Monday, November 2, 2009

For Eskimo Monk

This is for Eskimo Monk... my comment is just too long (comment to a comment for Le Mouton)
Thanks for your input. You touched on many topics worthy of discussion... maybe even a whole book.

I think we (human society) are on the brink of something really big. We had a discussion the other day about the future of book publishing. Right now, there are the obvious paths to getting ideas out there... namely via books and printed media. But, one has to admit that books will soon be a thing of the past (devices such as the Kindle or Apple's rumored tablet)... soon all education will be through electronic media. Ideas already flow freely... to publish an idea or a "book" all one needs is to blog! And, it is put out there. Authors are no longer restricted by publisher's budgets and whims.... which brings me to your observation about the shifting economy and technology. Unfortunately, technology also leaves much to criticize. It can lead to mass production of art and music and so ultimately lead to the death of unique cultures such as can only develop in isolation (remember how much more interesting Europe was before the euro?). and like you said, musicians now spend so much more time trying to line up work than in performing. Sadly, I believe this is a consequence of our society and its mistaken belief in the irrelevance of music and art. In American society today, art, music, and other intellectual pursuits are seen as mere hobbies. Children are given music and art lessons so that they will NOT become musicians and artists; the usual intention is to round out their education so they can get into a good private school and eventually into a good college so they can become doctors and lawyers. Even in universities, professors in the liberal arts are not paid as highly as professors in the sciences. All of this is due to market forces and capitalism, which is our great misfortune. But... I digress...

Much can be said to criticize academia, but I hold firm to the belief in higher education. Reading and discussing and writing about topics/literature/science/human knowledge in college opens up many paths unseen and allows a person to grow intellectually... this is somewhat difficult to do in a work setting where there are always deadlines and minutiae to fill every waking moment of one's lives. As I said in the previous comment, I do not have a degree in art, did not undergo the constant critiques... I, for one, have probably too fragile an ego to survive it! Still, the world is forever cruel and judgmental... perhaps there is some good in it?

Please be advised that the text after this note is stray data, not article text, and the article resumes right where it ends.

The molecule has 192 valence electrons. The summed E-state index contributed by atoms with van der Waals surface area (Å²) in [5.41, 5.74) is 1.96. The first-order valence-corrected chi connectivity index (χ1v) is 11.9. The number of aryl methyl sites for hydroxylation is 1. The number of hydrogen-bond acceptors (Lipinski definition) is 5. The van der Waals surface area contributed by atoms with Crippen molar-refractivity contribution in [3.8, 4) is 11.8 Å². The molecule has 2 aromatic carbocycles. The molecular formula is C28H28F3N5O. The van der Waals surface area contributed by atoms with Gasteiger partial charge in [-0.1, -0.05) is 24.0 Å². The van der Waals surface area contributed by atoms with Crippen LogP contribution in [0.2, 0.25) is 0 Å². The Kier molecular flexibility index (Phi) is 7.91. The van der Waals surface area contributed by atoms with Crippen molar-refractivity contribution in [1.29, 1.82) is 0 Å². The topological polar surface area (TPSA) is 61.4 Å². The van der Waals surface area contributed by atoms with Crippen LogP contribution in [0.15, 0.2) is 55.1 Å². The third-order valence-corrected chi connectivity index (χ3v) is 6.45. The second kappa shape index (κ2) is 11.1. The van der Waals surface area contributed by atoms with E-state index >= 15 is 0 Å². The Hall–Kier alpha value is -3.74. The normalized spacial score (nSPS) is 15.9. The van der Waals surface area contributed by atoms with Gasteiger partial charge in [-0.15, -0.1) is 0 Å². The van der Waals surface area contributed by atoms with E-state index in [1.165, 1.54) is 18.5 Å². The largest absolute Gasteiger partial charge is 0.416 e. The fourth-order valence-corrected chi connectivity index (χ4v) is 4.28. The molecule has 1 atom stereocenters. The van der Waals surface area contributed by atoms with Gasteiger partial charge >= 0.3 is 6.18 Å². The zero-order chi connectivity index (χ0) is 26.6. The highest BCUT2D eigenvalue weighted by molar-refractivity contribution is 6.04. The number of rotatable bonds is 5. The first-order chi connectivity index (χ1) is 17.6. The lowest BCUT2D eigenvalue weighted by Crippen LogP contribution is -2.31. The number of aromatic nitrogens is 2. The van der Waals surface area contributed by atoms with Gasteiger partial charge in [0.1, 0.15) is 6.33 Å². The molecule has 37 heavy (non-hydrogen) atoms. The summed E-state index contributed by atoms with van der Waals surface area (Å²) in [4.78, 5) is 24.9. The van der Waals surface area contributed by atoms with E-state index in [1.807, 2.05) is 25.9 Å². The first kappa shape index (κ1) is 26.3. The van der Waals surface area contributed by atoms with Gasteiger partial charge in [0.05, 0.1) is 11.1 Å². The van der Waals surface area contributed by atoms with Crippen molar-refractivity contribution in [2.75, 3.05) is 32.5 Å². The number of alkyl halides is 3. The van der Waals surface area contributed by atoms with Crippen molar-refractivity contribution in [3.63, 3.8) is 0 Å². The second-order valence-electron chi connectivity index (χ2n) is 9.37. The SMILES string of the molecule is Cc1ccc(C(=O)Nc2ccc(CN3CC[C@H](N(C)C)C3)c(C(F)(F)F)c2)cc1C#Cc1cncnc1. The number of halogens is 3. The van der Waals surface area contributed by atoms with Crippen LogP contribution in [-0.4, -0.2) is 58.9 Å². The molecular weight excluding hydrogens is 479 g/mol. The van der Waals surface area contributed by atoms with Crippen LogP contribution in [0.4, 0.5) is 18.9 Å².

So... ultimately where does this leave us? Modern beings see art as an end in itself, as an expression of individuality. And so by that thinking, art is for everyone to pursue... BUT, (and this is my opinion) I believe that one can never truly express oneself freely unless they have learned the basics... just as one could never compose a symphony without first learning do-re-me.


  1. Thanks for such a great response. It is an endless debate to be had, touching on the relative truths that are typically defined by the mood of an individual at any given moment.

    In reading that, I'd like to debate both for and against both sides of the many questions raised, which probably only highlights what makes art by itself such a great medium of expression and growth. It is all things, to all people. Good, bad, ugly, beautiful, educated and uneducated, it simply is, making the reality of the experience the substance of the art we hope to define.

  2. So true Eskimo Monk! And, by the way, I enjoy reading your blog.

  3. About books: I don't think they are on the way out. Electronic reading is a cumbersome and visually frustrating method. Nothing will ever replace the mass-market paperback which fits in my jacket pocket. I don't like reading or writing on the computer. I still write my stories in a composition book, and type them later on the computer.
    Similar dire predictions have been made about visual art: it will be replaced by iris prints, digital art hung on the wall that changes constantly, or just walls of media. No, nothing will replace paintings, drawings, collages, or any other art medium. We really want to see and feel what the artist has done.

  4. Actually, I really like the printed page myself. I'm not a fan of reading things digitally. If I had the money, I'd buy up all the books I've ever coveted and live in a huge library... but I do think the days of buying heavy, expensive college texts are limited. Yes, nothing, hopefully, will ever replace paintings and drawings, etc. It is my one hope!!!